Jan 23 2017

Did you know that a lot of people hate PowerPoint? I didn’t realize how many until Penn Jillette made an offhand remark during the Q&A session that followed his hugely entertaining talk on "The Magic of Storytelling and Learning" at DevLearn 2016. David Kelly asked Jillette what he thought about PowerPoint…and Jillette responded that "PPT is destroying our culture." Like many in the crowd, my immediate, visceral response was to clap and holler….but then I started to think about it a bit more.

Jan 25 2017

If I had to narrow down 2016 to one lesson learned, I think it would have to be the importance of failure in learning. Failure seemed to be an overarching theme, and in the best possible way. This is why...

Mar 3 2017

What is: Adaptive Learning?

Author: Monica Savage
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As with many trending concepts, “adaptive learning” is a term that means different things to different people. Let’s have a look at some of those different meanings, and get a handle on its implications, when properly applied, in the learning industry.

Mar 26 2018

The role of memory in learning

Author: Monica Savage
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The human brain has fascinated me since I was a child. Understanding how one thinks, remembers, and acts is extremely complex. As a learning professional, I rely on brain science to ensure the efficiency of the programs I design. This blog series addresses some of the more basic concepts of memory and learning, and their application in real life learning design. Let's start from the beginning...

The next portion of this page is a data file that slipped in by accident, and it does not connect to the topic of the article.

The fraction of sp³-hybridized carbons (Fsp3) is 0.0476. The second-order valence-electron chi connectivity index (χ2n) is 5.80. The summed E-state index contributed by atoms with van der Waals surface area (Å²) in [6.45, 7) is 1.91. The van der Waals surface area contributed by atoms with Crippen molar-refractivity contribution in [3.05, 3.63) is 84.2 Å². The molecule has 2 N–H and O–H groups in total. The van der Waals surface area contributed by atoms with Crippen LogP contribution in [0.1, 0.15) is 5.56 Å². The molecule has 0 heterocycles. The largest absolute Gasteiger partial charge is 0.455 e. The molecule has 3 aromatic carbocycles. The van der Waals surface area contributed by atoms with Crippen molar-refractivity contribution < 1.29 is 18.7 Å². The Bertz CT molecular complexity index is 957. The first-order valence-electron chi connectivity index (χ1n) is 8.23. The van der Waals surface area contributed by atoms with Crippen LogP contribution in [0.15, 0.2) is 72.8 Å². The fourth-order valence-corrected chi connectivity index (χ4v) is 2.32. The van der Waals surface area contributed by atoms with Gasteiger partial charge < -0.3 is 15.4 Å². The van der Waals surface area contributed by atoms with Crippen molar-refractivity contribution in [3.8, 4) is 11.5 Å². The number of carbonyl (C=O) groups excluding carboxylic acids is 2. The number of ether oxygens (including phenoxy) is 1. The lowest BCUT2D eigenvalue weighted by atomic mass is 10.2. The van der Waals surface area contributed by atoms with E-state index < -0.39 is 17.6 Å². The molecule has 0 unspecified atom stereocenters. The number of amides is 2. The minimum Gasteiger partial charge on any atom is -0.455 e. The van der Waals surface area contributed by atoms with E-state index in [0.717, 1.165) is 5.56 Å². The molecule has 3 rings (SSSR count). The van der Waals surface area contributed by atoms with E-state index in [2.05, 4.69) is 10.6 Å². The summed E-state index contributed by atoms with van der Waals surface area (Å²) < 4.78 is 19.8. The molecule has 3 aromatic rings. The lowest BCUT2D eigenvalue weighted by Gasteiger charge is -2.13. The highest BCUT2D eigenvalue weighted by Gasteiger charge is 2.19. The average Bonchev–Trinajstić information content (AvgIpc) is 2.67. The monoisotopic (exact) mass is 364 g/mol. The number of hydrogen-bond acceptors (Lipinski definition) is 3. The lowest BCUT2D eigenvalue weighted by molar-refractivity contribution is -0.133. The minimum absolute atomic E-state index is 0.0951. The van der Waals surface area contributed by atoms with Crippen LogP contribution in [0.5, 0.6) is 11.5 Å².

Mar 27 2018

We tell stories, that's what we do. Studies have shown that toddlers understand the demands of storytelling and that 5-year-olds can craft elaborate narratives rife with characters and conflict. Test subjects watching a simple animation of geometric shapes moving on a screen will imbue those shapes with character and motivation. From a campfire in some forest primeval to binging on Netflix we process and understand our world and ourselves through the narratives we tell and consume. All of which are elements that explain how we naturally gravitated toward storytelling as a vital tool in learning.

Apr 24 2018

Learning with Pareto

Author: Monica Savage
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The reality is that the numbers in this principle - 80 and 20 - are not necessarily the same in all cases. They could be 70/30 or even 90/10. In other words, concrete numbers are not the most important element to consider, but rather the notion that efforts are not in balance: a smaller percentage of the effort produces very good results and the remainder produces poorer results.

18 June,2018 The Obsidian Blog | learning theory Obsidian Learning